Connecting Tai Chi and Buddhism with Larry Welsh

By Travis Newbill

Larry Welsh will be leading Flowing Like Water, Strong as a Mountain: Tai Chi Retreat, April 25-27

Larry-20Welsh-IMGP0429cc-(1)The ancient practice of Tai Chi Chuan has often been called the “supreme ultimate exercise.” When joined with mindfulness sitting meditation, these two forms bring forth a potent way to awaken health and restore well-being in body, mind, and spirit.

Larry Welsh, MAc, MA, has trained in the Yang-style short form, listening hands and sword form of Tai Chi Ch’uan since 1977. Larry is Senior Adjunct Professor and Mindfulness-Meditation teacher in the Traditional Eastern Arts program at Naropa University. He practices Japanese Classical Acupuncture, herbal medicine and whole-food nutrition in Boulder, Colorado.

Watch our interview with Larry Welsh below, or scroll down to stream/download the audio.

If you’d like to download the audio file, CLICK HERE and find the “Download” button. Otherwise, you can stream the audio below.

Larry Welsh will be leading Flowing Like Water, Strong as a Mountain: Tai Chi Retreat, April 25-27. To learn more, please click here.

Comedy Improv: Humor for Health and Self-Discovery with Jacqueline Kabat

By Travis Newbill

Kabat_JacquelineCan comedy improv help you live a more awake, more joyful, and less fearful life?  Can comedy improv save the world?  YES AND… Check out our recent interview with popular Manhattan-based comedian/holistic health humorist Jacqueline Kabat to learn how.

Jacqueline will be leading a weekend retreat at Shambhala Mountain Center from May 9-11 titled: Comedy Improv: Humor for Health and Self-Discovery. To learn more about the retreat, please click here.

Jacqueline Kabat is a Manhattan-based comedian who performs stand-up at popular comedy clubs, including Gotham and Caroline’s on Broadway. She has studied with Amy Poehler, warmed up audiences at ABC Studios with Mario Cantone, and is currently in production for her documentary, Comedy Improv Can Save the World. She teaches improv in theaters, corporations, medical centers, and institutes such as Omega and Esalen.

Summer Volunteering at SMC

021Summer is a beautiful and exciting time at Shambala Mountain Center. Wildflowers are in bloom, the aspens are bursting with golden green leaves, and the land is thriving with a wide variety of programs.  It is also the season when people come from around world to volunteer their skills and enjoy the enriching experience of being in contemplative community.

Living in furnished, canvas tents nestled in the mountainside, you are immersed in the natural beauty of the Rocky Mountains. Each morning is a verdant walk among the fragrant pines to a hardy breakfast and then group meditation, where the community comes together to practice their commitment to mindfulness. From this nourishing foundation, the work day begins and volunteers assist in one of the SMC’s numerous departments—from marketing and programs, to cooking in the kitchen and working with the land—to name but a few.

At noon, there is another opportunity to meditate before a delicious lunch and then again before dinner. Evenings can be spent enjoying a dharma talk, sitting around a campfire, or watching the sun

set in the beautiful Colorado sky. On free days, volunteers can enjoy participating in retreats at no charge, hiking on over eight miles of scenic trails, doing yoga with the community, or throwing a get-together with new found friends.

Interested in learning more? Read what last year’s volunteers had to say below and visit our website for upcoming opportunities by clicking here.

“I learned a lot about myself, met a bunch of interesting people, and made some lasting friendships. That plus the opportunity to attend some advanced contemplative study programs made 2013 one of the most memorable and positive summers I’ve ever had.” –Paul from Denver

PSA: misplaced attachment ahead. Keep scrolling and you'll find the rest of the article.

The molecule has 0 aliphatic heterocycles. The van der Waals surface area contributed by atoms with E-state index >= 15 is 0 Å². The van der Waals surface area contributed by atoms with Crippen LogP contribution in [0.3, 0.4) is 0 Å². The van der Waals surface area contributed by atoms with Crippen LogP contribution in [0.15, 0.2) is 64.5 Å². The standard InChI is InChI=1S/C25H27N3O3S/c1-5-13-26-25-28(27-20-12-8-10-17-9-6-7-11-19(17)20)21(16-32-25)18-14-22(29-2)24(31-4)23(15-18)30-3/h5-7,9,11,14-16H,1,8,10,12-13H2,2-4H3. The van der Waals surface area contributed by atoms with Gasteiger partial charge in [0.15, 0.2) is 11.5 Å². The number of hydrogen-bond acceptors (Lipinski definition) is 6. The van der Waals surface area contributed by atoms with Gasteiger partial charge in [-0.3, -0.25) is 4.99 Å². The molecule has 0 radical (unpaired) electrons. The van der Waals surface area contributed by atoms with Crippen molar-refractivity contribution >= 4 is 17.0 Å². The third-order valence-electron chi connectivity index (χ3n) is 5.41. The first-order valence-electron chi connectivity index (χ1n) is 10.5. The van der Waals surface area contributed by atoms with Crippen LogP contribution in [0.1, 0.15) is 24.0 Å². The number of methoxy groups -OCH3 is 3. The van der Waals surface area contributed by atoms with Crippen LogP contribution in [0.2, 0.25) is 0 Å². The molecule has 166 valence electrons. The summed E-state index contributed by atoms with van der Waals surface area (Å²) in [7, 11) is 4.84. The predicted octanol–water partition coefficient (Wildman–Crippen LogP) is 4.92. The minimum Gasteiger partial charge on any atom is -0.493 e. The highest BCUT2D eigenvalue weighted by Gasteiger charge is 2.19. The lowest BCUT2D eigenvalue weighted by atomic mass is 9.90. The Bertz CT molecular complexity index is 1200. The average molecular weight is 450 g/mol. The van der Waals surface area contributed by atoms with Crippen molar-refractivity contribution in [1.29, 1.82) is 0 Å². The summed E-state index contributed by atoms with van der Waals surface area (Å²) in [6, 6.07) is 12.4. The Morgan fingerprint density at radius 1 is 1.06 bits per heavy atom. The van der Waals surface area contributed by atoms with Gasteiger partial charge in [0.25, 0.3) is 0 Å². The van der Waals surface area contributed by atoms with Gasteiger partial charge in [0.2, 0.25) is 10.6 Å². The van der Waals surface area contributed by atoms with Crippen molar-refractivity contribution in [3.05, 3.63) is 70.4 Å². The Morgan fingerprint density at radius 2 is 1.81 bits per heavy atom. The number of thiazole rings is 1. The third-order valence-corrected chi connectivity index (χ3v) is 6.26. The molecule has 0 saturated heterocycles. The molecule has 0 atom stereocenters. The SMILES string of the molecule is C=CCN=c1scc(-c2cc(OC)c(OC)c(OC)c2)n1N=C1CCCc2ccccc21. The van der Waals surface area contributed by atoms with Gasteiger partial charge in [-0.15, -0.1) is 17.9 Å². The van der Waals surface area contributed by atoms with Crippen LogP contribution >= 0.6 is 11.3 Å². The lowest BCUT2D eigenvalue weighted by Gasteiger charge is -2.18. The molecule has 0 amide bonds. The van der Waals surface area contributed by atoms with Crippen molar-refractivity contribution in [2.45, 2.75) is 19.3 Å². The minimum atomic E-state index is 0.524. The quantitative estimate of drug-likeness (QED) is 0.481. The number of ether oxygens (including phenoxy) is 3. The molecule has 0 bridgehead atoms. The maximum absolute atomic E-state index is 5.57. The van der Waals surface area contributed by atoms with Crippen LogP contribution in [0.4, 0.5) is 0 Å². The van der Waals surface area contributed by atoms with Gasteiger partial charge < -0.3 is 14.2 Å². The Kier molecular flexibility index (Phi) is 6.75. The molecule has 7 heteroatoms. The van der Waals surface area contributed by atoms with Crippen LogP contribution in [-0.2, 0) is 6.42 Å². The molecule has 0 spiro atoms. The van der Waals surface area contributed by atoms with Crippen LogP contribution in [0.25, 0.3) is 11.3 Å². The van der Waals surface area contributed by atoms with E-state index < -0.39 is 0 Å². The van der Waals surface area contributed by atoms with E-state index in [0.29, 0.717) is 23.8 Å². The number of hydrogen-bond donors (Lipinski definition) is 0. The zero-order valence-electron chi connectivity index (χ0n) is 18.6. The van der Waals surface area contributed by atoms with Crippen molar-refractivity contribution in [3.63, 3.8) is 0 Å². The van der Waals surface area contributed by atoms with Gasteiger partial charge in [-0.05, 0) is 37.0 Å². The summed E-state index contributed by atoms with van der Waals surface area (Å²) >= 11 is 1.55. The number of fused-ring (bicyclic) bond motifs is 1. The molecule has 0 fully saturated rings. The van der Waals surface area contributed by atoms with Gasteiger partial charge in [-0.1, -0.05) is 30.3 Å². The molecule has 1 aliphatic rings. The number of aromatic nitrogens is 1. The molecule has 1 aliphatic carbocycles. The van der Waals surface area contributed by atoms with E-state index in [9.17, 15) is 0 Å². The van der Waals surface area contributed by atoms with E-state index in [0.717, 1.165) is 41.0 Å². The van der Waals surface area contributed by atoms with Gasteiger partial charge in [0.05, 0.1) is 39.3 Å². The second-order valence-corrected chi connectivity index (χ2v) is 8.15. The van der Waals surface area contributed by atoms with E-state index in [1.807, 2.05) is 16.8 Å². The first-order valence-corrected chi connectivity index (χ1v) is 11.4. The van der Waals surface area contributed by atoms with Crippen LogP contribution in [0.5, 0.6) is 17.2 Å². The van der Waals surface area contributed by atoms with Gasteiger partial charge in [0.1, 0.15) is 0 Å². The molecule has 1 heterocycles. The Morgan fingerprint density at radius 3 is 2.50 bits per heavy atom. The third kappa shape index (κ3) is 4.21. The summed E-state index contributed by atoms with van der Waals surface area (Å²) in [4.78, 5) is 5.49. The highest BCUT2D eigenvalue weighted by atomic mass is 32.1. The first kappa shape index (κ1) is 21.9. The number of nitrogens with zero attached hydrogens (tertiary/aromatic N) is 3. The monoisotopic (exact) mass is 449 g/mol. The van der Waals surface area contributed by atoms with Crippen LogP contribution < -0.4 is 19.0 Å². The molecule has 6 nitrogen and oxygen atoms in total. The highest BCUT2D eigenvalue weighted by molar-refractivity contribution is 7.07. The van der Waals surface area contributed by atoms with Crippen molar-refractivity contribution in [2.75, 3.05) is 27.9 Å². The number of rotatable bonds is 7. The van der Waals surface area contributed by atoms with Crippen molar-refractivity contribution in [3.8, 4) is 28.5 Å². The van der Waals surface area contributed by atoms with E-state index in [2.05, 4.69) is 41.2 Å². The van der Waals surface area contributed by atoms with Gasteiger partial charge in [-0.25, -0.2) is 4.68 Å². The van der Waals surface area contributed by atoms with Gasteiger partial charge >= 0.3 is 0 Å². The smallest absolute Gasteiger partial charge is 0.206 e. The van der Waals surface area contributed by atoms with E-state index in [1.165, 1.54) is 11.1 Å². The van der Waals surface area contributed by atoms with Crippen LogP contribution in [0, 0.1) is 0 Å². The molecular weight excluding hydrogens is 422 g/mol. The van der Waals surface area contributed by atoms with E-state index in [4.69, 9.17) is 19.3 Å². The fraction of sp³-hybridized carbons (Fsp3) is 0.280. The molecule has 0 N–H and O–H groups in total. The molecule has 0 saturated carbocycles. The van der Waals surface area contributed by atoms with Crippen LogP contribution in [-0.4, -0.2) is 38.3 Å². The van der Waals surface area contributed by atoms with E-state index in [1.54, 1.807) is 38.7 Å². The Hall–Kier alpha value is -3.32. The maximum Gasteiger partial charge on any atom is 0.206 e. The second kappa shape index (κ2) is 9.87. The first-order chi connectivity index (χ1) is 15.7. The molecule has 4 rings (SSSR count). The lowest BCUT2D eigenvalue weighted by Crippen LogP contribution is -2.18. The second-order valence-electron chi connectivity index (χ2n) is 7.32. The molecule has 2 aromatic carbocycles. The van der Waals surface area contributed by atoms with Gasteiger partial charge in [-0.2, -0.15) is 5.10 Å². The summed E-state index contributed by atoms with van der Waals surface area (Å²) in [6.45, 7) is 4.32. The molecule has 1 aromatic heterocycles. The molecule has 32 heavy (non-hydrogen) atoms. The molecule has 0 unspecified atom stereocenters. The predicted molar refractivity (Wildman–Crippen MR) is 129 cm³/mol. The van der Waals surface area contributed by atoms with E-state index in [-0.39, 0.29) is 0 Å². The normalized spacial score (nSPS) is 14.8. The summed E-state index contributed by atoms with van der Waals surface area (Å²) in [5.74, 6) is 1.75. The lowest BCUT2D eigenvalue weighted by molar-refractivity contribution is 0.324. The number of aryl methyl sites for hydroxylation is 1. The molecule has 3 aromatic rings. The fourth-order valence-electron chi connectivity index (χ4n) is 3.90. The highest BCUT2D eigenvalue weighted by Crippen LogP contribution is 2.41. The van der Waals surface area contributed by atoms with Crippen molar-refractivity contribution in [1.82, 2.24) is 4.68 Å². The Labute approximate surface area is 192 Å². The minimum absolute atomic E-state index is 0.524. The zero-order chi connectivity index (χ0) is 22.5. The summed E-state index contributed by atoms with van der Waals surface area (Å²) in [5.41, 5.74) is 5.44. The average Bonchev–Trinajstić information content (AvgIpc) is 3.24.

Jill

“While volunteering at Shambhala Mountain Center, it was clear to me that I was working for the benefit of all beings, and that something beyond my control, and profoundly good, was occurring. Over the summer, magic unfolded. I connected with amazing people, personal inspiration, insight. I believe that the overall consequences have been more positive than I can yet fathom.” –Travis from Florida

“Spending time at the Shambhala Mountain Center is like coming home. It gives me a chance to connect deeply with the earth, my sangha, and myself. I went for set-up and stayed for nine months! And I’ve returned year after year. Definitely one of my favorite places on earth thus far.” –Jodi from Boulder

“It was exhilarating to let go of time-consuming experiences such as grocery shopping, riding the bus, and aimlessly surfing the internet. Also, your friends live by you, work with you, cook for you, and teach you how to hula hoop!” –Heather from Seattle

“I had a pleasant stay while working at SMC last summer. I worked in the gift store as a cashier. Enjoyed the friendly conversations with everyone who visited the gift store. SMC is just a beautiful place to live and work. You are always with nature and I loved having the sun be my alarm clock warming up my tent each morning. Moments I will treasure and am grateful for.” –Dennis from Boulder

Tent photo and meditation photo by Karen O’Hern

Tori gate photo by Barb Colombo

Befriending Small Deaths-Big Deaths: A Conversation with Dominie Cappadonna

.By Travis Newbill

Dominie Cappadonna will be leading  Befriending Small Deaths – Big Deaths, along with Joshua Mulder, May 9-11

Dominie Cappadonna

Dominie Cappadonna

There may be no more sure-fire way of waking up to the preciousness of life than facing the reality of death. But, how can we do that? Sometimes it happens in an unavoidable way–we have a near death experience, or we see someone die. Every once in a while, a big death moment happens.

Also though, as we know, impermanence marks every passing moment. It is the ever-present truth, which we seem to be quite in the habit of ignoring. Every breath is a death. Every meal, relationship, day and night, have their ends. Perhaps if we could wake up to impermanence in a more consistent and profound way, we could live and appreciate our lives more fully and go through our end-of-life “big” deaths more gracefully.